John Wiley & Sons, Ltd.

Temporal and latitudinal trends of p,p'‐DDE in eggs and carcass of North American birds from 1980–2005

0
The use of DDT [1,1,1‐trichloro‐2,2‐bis (p‐chlorophenyl) ethane] in agriculture in the United States and Canada was prohibited in the early 1970's; however, it continued to be used restrictively in Mexico until 2000. Forty years later, p,p'‐DDE [(1,1‐dichloro‐2,2‐bis(p‐chlorophenyl) ethylene)], continues to be detected in eggs and bird carcasses in North America. DDE has been associated with reproductive failure of several avian species, primarily through eggshell thinning. To assess the temporal and latitudinal distribution of p,p'‐DDE in North America, we examined the DDE concentrations reported in bird tissues in the scientific literature published between 1980 and 2009. Overall, the majority of supported models suggested that DDE concentrations in birds were greatest in the upper mid‐latitudes (38°‐ 48°) than in other parts of North America. However, spatial trends of DDE seemed to be influenced by regions with great amounts of data, such as the Great Lakes area. Concentrations of p,p'‐DDE in eggs averaged 2.5, 3.2, and 29.5µg/g ww in 1980 and decreased to 1.64, 0.87, and 1.01 µg/g ww by the mid‐2000s for the central, eastern, and western North America regions, respectively. The results indicate that over time, all DDE residues observed in birds have decreased significantly in North America. This article is protected by copyright. All rights reserved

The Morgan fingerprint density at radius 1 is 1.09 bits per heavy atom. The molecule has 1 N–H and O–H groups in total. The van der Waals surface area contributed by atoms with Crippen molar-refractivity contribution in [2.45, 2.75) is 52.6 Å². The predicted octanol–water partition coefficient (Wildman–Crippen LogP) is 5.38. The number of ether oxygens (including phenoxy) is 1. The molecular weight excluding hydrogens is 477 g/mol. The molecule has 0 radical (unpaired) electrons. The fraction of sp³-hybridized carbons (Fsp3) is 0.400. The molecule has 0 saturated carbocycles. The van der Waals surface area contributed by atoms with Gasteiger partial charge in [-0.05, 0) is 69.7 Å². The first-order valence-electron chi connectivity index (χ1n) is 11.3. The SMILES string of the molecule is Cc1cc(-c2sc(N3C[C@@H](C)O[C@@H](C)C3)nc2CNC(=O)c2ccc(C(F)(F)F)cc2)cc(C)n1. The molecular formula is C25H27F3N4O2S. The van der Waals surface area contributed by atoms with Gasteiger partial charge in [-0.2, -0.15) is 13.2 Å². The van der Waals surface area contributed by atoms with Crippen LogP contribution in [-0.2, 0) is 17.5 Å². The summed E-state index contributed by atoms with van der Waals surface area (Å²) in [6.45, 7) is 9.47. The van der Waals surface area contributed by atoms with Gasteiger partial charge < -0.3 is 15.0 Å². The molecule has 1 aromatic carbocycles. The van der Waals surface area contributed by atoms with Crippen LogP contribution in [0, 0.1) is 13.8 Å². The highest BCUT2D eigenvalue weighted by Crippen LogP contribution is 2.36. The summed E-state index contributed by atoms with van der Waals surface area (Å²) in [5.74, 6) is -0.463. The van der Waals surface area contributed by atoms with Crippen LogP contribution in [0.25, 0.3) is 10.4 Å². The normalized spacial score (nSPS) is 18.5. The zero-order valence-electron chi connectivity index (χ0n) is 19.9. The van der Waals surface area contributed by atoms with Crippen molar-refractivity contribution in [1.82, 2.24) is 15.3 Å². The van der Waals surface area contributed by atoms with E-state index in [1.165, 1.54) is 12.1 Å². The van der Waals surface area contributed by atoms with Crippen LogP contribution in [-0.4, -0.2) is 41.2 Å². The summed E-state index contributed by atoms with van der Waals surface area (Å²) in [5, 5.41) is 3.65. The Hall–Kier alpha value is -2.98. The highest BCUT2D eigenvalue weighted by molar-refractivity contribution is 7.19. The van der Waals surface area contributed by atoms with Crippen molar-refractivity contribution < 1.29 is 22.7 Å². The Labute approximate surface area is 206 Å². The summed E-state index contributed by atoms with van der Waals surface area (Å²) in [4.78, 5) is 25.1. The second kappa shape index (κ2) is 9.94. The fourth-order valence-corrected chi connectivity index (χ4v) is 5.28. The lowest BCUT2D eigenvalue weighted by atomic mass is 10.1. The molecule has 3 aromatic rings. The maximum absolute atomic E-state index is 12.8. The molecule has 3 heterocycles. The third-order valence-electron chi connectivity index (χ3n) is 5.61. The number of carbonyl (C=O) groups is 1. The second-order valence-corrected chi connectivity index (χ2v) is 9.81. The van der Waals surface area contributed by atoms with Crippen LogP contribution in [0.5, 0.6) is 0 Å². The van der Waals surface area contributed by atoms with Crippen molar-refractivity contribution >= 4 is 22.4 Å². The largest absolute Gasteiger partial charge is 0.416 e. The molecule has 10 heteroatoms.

Customer comments

No comments were found for Temporal and latitudinal trends of p,p'‐DDE in eggs and carcass of North American birds from 1980–2005. Be the first to comment!